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URL:  http://boards.fool.com/it-seems-all-bits-of-storage-are-not-created-30391261.aspx

Subject:  Re: OT: Which FKA Would You Choose? Date:  11/20/2012  7:58 AM
Author:  mungofitch Number:  12908 of 14749

It seems all bits of storage are not created equal. With the
expansion coming from the enterprise sector and Seagate
predominantly in retail, is it really clear they can keep making
the proportional share of profits from the switch?


Seagate is traditionally the leader in enterprise.
It's this expertise that let them crush most of the minor competitors, who
simply didn't understand the reliability chain needed for that market.
Only recently have they given up the lead to WD because of WD's purchase
of the Hitachi unit. It's not as if Seagate doesn't know how to sell there.
Before the WD/Hitachi deal 1% of WD drives went to enterprise clients,
27% of Hitachi's drives, and 65% of Seagate's drives.
Further muddying the market share waters, Seagate bought Samsung's drive unit.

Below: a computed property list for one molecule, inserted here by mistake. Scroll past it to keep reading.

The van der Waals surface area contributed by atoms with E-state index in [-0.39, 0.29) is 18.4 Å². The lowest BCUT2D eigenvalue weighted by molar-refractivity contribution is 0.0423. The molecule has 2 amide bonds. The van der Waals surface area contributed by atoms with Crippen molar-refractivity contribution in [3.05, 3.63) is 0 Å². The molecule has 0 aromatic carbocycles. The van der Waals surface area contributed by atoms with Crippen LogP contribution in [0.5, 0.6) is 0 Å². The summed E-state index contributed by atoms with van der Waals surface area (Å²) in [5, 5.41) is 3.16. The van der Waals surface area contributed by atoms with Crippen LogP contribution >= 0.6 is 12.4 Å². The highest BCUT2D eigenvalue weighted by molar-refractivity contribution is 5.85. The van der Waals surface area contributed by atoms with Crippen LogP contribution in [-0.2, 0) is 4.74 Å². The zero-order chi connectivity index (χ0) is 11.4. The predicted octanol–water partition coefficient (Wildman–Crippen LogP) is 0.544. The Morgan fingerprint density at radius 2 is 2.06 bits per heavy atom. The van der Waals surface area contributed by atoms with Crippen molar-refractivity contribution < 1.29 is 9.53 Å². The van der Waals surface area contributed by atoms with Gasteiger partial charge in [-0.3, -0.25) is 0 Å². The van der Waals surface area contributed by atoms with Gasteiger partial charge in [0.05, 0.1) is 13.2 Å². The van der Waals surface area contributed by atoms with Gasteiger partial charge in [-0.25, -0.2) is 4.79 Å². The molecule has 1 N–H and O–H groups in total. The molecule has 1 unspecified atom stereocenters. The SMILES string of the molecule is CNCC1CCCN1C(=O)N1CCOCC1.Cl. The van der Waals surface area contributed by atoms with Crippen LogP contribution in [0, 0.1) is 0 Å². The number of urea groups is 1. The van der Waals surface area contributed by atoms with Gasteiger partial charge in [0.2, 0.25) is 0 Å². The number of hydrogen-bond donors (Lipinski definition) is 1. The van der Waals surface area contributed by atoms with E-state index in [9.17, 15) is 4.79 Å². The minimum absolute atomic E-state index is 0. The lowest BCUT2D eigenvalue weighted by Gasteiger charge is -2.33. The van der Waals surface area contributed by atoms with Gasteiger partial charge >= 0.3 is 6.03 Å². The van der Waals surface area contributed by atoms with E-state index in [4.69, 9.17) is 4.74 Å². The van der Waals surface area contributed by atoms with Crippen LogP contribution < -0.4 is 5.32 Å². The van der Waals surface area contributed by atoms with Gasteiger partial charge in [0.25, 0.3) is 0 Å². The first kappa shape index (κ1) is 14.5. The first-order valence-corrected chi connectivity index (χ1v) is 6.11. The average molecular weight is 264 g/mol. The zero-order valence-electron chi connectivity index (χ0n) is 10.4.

Overall, the two are relatively neck and neck in enterprise these days,
with WD in a moderate lead and Seagate attempting a claw-back.
Whether that works this year will depend on how well the Consellation
series is received, but in any case it's not as if they're an also-ran.
More like a highly competitive duopoly.

As for the argument the Dell fellow is making—
It's true that the supplier closer to the client often gets a better
shot at the value added for the whole chain. But so what?
Porsche might make the most margin on a car, but Bosch might be just
as good or better investment from what they make on supplied components.
Bigger issues are the returns on capital employed and the longevity
of the business model, not who gets the biggest share of wallet.
As an aside, the rule of thumb isn't particularly reliable either.
Often the component makers have very much better business economics.
Intel does better than HP on a PC sold, Boeing does better than Delta.
In hard drives, I'll bet Seagate makes way more from the drives in
Amazon's data centres than Amazon does.
Plus, of course, following his reasoning the consumer HDD market
should have higher margins than enterprise, but the reverse is true.

Jim
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